International Analysis

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Girl power

Feb 2017- Despite some progress the world is still mostly ruled by men. This article explores why society might be better of with a more gender balanced political class.

Read story in the Economist

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What history can teach us about deradicalization-

March 2015- The propaganda of ISIS has attracted thousands of foreign fighters. How can countries battle that message and "deradicalize" potential or returned fighters? Radical messages are not new, so by studying history we can learn important lessons on what to do and what not to do in the fight against violent ideologies.

Read story for CBC here.

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Mother Russia's resurgence 

April, 2014- Vladimir Putin won the Olympics and Crimea in a matter of days. As rhetoric not heard since the Cold War erupts between the west and Russia, this article examines the psychology of both sides and the possible motives behind the annexation of Crimea.

Read story for Guernica Magazine here.

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Brexit: Who could be next?

June 25, 2016- British voters decided to leave the European Union. As anti-European leaders celebrated, I analyzed the chances of other countries such as France, Holland, Italy or Sweden following suit.

Read story here.

 

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Arctic debate heats up 

January, 2014 - The Arctic is melting faster today than anyone could have imagined. With these changes comes the urgency to adapt and the awareness of newly accessible resources. While the rapid melting is cause for alarm for some, other players see it as an opportunity for economic development. With this potential development, comes increasing political friction in countries with undefined Arctic frontiers.

Read story for Embassy Magazine here.

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Coming out in Chennai

June, 2010- Chennai, India celebrates its second annual gay pride. The turnout was rather small, but at the time the LGBT movement was just getting started in the South-Indian metropolis. Members of the community told me about how the movement is misunderstood and about how difficult it can be to "come out" in Chennai.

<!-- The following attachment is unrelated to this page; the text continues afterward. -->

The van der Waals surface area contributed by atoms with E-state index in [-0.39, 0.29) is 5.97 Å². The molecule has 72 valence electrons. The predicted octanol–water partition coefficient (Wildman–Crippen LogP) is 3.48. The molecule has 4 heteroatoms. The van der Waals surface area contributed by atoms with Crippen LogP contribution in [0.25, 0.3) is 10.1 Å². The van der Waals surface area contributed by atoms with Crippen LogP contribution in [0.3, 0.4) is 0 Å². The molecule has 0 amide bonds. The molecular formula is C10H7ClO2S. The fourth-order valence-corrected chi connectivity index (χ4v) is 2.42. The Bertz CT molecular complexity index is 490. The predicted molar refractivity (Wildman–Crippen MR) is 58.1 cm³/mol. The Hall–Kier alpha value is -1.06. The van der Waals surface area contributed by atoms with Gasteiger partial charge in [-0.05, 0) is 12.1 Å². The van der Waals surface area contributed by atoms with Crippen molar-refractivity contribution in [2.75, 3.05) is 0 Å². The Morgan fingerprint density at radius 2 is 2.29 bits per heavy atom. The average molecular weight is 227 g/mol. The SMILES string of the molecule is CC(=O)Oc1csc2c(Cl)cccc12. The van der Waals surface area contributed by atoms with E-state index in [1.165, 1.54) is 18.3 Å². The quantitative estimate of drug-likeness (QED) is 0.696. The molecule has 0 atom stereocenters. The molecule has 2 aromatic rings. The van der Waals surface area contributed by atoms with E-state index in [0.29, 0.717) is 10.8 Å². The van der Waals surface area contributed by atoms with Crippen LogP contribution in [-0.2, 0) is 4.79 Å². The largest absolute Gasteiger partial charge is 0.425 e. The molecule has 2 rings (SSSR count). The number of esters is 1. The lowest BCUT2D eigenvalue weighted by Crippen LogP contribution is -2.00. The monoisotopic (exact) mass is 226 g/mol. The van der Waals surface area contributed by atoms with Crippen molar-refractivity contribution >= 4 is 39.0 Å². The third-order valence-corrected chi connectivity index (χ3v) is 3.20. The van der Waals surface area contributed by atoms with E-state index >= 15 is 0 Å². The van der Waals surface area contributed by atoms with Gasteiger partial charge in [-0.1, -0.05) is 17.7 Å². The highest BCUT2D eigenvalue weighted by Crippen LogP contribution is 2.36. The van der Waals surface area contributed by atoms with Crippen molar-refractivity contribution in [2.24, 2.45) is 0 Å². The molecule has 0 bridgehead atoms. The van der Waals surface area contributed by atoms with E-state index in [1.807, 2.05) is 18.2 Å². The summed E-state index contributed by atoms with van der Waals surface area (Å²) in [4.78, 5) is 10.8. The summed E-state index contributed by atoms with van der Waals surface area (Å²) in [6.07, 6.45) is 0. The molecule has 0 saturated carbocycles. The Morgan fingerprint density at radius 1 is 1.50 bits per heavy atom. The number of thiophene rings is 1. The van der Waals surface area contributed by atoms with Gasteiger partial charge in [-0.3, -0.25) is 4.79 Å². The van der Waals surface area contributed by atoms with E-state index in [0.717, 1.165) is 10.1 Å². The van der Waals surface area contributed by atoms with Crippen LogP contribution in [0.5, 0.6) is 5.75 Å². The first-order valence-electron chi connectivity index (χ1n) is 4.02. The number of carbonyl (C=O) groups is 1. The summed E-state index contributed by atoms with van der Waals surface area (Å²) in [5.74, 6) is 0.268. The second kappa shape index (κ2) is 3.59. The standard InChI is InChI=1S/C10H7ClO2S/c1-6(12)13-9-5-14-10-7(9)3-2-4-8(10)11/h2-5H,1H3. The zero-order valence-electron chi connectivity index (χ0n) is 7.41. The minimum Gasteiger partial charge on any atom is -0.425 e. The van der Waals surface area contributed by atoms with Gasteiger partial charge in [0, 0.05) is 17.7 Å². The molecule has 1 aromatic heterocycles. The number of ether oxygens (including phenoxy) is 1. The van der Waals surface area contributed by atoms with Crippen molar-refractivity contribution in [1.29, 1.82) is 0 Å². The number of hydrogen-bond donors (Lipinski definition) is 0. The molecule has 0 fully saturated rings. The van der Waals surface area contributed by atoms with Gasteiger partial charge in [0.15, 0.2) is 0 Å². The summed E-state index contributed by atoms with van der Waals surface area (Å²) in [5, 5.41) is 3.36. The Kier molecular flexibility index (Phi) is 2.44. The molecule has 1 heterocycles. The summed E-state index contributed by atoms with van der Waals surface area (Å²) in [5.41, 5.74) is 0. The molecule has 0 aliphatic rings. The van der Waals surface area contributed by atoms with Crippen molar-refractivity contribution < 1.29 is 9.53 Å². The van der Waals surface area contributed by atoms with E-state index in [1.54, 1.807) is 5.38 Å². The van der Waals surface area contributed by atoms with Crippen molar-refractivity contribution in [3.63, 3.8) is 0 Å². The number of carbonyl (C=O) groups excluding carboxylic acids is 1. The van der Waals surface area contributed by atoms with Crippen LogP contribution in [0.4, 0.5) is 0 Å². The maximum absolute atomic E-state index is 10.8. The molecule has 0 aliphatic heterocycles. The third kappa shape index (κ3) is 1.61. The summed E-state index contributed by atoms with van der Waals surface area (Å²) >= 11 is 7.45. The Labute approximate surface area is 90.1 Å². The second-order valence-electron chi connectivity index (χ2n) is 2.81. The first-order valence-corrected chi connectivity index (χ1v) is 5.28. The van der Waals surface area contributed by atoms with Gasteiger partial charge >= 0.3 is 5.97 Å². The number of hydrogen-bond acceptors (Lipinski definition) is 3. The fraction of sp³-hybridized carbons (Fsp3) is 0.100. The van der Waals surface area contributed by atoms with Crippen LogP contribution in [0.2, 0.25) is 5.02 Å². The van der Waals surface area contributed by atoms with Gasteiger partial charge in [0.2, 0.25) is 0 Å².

Read in The Hindu.

People & Culture

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Sleepless in Spain despite Siesta

Is the Spanish siesta at risk of extinction? Absolutely not.  However, to improve work-life balance and help Spaniards get more sleep, the government announced plans of shortening working days, which includes a shorter lunch-break.

Exhuming Franco's grave

After the Spanish civil war, Franco's government constructed a monument to commemorate fascists who died in the civil war. Thousands were buried there, fascists and non-fascists, and eventually so was Franco himself. Now, for the first time ever, permission was granted to exhume the crypt to find the bodies of two republican fighters.

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"Unkillable" First Nations Soldier

Cpl. Hilliard Paul Kahpeaysewat was given the nickname 'Unkillable' by the Taliban. At home on Moosomin First Nation, he's known as Golden Eagle. This story recounts his journey from alcoholism and poverty to the battlefield on Afghanistan.

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The rise of the huntress

In Canada, more and more girls are getting into hunting. I talk to a local girl about her journey as a hunter and analyze what this trend  says about feminism and environmentalism.

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Canada's vulnerable migrant workers

The number of temporary foreign workers is increasing rapidly in Canada. When they come they are often at the mercy of their employers. This is the story of Noe Artega, a former farm worker from Guatemala who was deported after standing up for a sick colleague. Now he is the first migrant worker to file a claim against his employer in Quebec.

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The art of meeting halfway

The inspirational story of Haidah Amirzadeh. She came to Canada as an Iranian refugee, seven months pregnant and not speaking English. Shortly after, she split up with her husband. Despite everything, she's become one of Saskatoon's most prominent immigration lawyers, dedicating her practice to helping  refugees in precarious situations.